With regard to Gary Abernathy’s column on labels on Sept. 26, I write. I find his definition on racism puzzling. He says racism is “a belief that an entire race of people is inferior, or superior, to another race of people.”
In its broadest sense, perhaps. But he goes on to suggest that based on race “insulting someone, or being unfair to someone, or even disliking someone” is not a prejudiced act, unless all members of that race are somehow condemned in the process.
By this standard, if you are willing to write off say 95 percent of a given race you could not be accused of prejudiced. Really?
A more realistic appraisal, in my view, would take into account “cultural racism.” That is, thinking and doing things the way they have always been done because that is familiar and comfortable. Hillary Clinton, in the recent presidential debate, commented that to some degree we are all racially prejudiced because that is the way our society has developed. It is nowhere more apparent than in the ghastly mistreatment of young African-American men by so many police and courts.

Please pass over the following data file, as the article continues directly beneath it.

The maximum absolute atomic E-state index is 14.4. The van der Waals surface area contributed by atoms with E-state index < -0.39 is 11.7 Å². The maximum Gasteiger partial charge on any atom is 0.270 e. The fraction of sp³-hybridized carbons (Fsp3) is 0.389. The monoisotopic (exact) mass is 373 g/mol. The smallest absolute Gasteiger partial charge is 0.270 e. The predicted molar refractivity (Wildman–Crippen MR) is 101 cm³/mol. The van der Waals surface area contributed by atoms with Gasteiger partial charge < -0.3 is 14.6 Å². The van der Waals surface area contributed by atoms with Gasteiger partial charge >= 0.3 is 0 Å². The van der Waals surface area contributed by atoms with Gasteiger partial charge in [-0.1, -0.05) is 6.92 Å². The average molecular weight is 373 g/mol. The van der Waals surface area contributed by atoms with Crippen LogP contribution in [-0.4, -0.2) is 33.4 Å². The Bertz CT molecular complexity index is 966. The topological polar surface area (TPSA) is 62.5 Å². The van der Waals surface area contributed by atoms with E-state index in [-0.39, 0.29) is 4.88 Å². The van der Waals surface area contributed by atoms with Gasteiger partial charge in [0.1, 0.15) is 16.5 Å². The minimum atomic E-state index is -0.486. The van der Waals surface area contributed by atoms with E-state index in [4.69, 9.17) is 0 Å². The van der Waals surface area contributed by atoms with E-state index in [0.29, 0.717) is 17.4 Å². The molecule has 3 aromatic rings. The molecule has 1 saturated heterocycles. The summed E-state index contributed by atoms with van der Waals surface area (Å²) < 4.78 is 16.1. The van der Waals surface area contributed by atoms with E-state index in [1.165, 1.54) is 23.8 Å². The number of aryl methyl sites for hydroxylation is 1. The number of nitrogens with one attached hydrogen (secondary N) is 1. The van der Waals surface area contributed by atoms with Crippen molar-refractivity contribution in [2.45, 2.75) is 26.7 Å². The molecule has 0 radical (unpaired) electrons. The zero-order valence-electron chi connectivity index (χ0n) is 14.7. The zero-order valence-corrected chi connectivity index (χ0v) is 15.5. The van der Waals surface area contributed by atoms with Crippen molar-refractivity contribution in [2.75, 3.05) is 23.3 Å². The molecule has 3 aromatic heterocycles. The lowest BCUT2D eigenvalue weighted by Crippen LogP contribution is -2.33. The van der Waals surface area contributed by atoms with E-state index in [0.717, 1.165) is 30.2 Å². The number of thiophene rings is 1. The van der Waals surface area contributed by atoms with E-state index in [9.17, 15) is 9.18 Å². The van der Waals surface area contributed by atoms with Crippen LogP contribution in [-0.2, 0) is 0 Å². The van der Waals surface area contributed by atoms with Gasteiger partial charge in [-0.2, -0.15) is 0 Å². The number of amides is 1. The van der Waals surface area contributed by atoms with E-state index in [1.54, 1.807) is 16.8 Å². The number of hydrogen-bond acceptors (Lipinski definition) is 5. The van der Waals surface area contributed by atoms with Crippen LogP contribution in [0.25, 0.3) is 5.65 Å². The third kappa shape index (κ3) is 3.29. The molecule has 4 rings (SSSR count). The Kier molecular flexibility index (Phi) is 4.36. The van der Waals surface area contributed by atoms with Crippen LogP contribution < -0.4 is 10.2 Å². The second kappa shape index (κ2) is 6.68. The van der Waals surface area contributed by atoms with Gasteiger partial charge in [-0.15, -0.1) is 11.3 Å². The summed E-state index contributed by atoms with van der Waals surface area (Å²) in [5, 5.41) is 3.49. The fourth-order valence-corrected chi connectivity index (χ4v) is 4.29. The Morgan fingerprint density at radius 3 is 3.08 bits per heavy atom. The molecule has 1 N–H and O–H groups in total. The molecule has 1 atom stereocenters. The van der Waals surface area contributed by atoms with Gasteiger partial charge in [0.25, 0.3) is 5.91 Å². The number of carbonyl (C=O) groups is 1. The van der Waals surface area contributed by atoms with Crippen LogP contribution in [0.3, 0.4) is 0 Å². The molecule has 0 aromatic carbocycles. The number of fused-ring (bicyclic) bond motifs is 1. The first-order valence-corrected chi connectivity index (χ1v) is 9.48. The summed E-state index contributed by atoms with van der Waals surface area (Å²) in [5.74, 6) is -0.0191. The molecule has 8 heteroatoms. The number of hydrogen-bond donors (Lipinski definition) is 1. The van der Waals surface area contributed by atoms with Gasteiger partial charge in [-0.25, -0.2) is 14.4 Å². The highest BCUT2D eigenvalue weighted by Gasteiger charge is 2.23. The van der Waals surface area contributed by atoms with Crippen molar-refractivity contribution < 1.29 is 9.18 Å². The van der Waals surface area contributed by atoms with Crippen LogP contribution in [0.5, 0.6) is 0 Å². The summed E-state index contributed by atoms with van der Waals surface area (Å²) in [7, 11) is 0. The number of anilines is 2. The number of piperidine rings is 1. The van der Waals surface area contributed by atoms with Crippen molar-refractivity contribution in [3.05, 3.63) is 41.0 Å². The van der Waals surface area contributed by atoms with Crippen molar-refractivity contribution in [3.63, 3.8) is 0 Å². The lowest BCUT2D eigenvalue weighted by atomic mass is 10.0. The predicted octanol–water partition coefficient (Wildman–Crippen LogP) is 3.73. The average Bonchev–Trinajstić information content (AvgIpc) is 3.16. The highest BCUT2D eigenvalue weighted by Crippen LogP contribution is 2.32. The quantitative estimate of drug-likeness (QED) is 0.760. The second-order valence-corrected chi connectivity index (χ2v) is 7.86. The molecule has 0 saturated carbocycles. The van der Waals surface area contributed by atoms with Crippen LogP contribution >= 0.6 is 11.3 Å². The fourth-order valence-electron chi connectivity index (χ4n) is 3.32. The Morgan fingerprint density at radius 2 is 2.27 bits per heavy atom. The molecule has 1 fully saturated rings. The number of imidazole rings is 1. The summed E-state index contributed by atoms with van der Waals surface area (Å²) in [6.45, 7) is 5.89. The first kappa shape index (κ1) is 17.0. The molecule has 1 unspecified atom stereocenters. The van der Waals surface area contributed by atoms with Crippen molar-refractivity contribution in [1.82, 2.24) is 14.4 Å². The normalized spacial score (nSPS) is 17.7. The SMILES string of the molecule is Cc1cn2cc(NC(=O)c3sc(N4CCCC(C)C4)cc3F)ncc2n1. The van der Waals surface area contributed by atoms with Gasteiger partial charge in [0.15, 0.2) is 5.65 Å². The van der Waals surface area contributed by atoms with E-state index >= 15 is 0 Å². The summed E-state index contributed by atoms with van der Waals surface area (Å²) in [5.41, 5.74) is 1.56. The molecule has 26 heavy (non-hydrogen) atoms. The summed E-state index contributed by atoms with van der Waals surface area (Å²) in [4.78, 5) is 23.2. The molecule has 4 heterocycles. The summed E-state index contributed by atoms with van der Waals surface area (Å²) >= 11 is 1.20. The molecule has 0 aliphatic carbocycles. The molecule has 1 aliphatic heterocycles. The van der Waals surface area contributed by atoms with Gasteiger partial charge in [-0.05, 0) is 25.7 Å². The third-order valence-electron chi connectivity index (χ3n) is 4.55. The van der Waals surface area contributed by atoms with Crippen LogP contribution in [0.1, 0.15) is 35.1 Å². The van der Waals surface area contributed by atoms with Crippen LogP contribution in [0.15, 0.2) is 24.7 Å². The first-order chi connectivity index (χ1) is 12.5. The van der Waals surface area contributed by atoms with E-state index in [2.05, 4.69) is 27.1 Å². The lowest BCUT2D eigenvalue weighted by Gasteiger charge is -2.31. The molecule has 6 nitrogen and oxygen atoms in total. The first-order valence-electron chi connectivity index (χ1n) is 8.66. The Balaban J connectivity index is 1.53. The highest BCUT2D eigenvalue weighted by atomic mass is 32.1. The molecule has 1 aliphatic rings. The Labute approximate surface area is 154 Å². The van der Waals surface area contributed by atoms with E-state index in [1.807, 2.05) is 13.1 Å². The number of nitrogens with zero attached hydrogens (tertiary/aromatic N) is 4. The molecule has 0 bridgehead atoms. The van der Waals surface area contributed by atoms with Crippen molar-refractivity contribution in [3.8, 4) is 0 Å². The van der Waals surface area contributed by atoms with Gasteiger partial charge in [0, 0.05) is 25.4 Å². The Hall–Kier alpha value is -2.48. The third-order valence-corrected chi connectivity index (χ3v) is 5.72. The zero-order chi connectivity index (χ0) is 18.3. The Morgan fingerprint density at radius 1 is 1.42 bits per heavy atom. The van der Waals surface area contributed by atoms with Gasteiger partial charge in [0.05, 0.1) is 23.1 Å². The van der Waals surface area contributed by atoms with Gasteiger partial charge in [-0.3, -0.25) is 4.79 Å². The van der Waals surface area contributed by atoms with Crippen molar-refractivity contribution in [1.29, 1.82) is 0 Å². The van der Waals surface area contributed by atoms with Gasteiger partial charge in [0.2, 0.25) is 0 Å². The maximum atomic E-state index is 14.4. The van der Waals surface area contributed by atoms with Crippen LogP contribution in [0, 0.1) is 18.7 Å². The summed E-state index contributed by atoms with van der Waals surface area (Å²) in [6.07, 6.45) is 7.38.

We need not wonder if Donald Trump is racially prejudiced. In that same presidential debate he was questioned about the Federal Fair Housing Suit brought against him, his father and his company in the 1970s. He and his agents refused to rent properties to African-Americans. He replied that there was no admission of guilt.
However, after two years of failed litigation on his part, he was forced not only to rent to minorities, but to advertise that he would do so. Trump claimed that it was not important because lots of other realtors were doing it.
That kind of excuse is all too familiar to me from my many years of teaching high school, “the other guys were doing it.” As a matter of fact, it was a landmark major civil liberties victory dealing with Trump’s racially prejudiced actions.